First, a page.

Neuromarketing 101

What key trends can we expect in 2020 and beyond?

What key trends can we expect in 2020 and beyond? CEO of Neuro-Insight UK, Shazia Ginai, offers her predictions, from unconventional measurement to secrets to the power of context

While neuroscience has long been used in the medical field, its only in recent years that it’s been used in the market research sector. But despite being in its relative infancy, the neuromarketing industry is growing at immense pace, with a report by Global Neuromarketing Technology Market forecasting that it will register at a compound annual growth rate of 12% between 2019-2026.

Neuromarketing allows us to look right into people’s brains to see how they’re responding to advertising and why – which, in an era obsessed with factors like transparency and ROI, is a huge asset. So it’s not surprising to see this industry gaining traction and popularity. But what specific trends can we expect to see driving its growth in 2020 and beyond?

A growing appetite for unconventional measurement methods

The latest Grit report highlighted a growing dissatisfaction from marketers with traditional techniques like Click-Through-Rates and impacts to measure advertising effectiveness – and this rising appetite for methods ‘outside of convention’ will act as a powerful driving force for the neuromarketing industry’s continued expansion next year.

On the surface, it seems easier and cheaper to rely on these methods. But the problem is, in an industry so convoluted, they are no longer supplying the answers we need. They provide data but not enough insight about the underlying motivations of consumers which ultimately leaves a gap in understanding of the right levers to grow brands in this tough climate. There’s been growing dissatisfaction with these traditional methods for some time, but 2020 will be the year advertisers show they have skin in the game by investing in more robust, reliable and actionable measurement techniques like Neuromarketing.

Desire to move away from short-terminism

Underpinning this eagerness to get results, in part, is the growing desire to move away from short termism and towards prioritising long-term advertising effectiveness. The poor economy has fueled a drive toward treating advertising effectiveness as a tick box exercise, but there’s a creeping realisation that this isn’t a valuable, or even accurate way to measure true advertising effectiveness, which is often built over time.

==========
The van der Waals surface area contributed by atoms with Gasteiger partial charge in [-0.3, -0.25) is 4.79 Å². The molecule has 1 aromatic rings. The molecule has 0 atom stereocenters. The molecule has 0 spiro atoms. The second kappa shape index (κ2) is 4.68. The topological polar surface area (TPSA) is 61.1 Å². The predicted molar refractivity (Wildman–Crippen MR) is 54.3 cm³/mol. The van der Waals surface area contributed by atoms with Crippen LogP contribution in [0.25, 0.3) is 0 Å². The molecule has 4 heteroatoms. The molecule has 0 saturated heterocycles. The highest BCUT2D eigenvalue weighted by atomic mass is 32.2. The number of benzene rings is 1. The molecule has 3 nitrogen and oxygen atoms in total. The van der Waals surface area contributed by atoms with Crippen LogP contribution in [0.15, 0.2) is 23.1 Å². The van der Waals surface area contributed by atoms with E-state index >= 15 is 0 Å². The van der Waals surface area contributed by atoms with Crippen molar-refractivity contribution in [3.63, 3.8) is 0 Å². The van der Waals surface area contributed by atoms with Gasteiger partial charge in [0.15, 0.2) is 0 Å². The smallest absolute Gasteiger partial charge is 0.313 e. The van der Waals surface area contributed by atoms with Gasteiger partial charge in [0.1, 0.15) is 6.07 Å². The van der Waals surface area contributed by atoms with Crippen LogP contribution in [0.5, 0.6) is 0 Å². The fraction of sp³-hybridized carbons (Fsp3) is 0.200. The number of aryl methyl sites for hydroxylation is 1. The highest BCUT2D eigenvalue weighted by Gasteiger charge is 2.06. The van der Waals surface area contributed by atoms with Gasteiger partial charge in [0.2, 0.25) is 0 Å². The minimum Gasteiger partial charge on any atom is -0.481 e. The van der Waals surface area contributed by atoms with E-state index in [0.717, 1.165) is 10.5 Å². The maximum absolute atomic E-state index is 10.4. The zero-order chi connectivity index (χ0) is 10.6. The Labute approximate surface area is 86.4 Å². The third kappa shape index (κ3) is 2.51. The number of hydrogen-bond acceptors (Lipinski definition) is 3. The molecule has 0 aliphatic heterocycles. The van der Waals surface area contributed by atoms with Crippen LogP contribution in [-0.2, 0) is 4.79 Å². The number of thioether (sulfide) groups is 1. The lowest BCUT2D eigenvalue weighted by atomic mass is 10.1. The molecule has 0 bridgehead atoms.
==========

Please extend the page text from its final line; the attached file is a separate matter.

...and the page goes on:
And while this narrative has been talked about before, we’re now hearing more and more that brands are filtering agencies according to whether they can deliver the long-term effectiveness they’re seeking. So being able to understand and more importantly, prove, how advertising campaigns are driving value for the long-term, is becoming increasingly vital – something neuromarketing is more than qualified to do.

People are getting more comfortable with behavioural economics

At the same time, as people get more comfortable with behavioural economics, this is creating a positive knock-on effect on the neuromarketing industry by leading them to want to learn about the psychology behind advertising in its totality. Aiding this is the fact that technology in this space is advancing and becoming more accessible.

Biometric techniques used to be very expensive, and equipment was bulky, but with more players entering the space, the prices are reducing, which, along with technological advances, makes non-conscious methods more research friendly. As it becomes more common, the risk-factor associated with these more unusual or less ‘tried and tested’ methods will also reduce, and marketers will feel more confident using neuroscience as a marketing tool.

BBC's time lapse Dracula billboard

Renewed focus on the power of context

Ten years ago, you might have seen a movie advert on a billboard, and then again on the TV a few days later. But now we’re likely to see several versions of the same campaign across a much wider selection of devices, platforms and environments – both physical and editorial. These factors all play a role in modifying how we respond to advertising campaigns. But what many people don’t realise is that most of those modifications take place implicitly.

As such, we’re still caught in a crossfire between wanting to be able to target people in a highly specific way – via radio, or Out-of-Home media, for instance - and not really understanding how all these other factors are impacting how we process that advertising subconsciously. As pressure builds on advertisers to prove the value of their investments, we can expect to see renewed focus on trying to understand, and harness, the power of context.

But with so many factors to consider, it’s pretty much impossible to measure this with traditional measurement techniques so it’s likely that neuromarketing will find itself at the helm of this trend.

Can advertisers manipulate your brain through neuromarketing?

No room for secrets

We know consumers want more personal, customised brand experiences. But the complex nature of the human brain, means it’s possible for consumers to conceal — even subconsciously — their true preferences and opinions. But neuromarketing leaves no room for secrets. This makes it a powerful tool for both driving, and measuring, truly powerful advertising.

As the industry matures In 2020 and beyond, the priority for advertisers should be on educating themselves on the value neuromarketing could bring to their business and seeking out quality partners that can guide them in this space.

This article appeared in issue 4 of Marketing Society members' publication EMPOWER. View the archive here.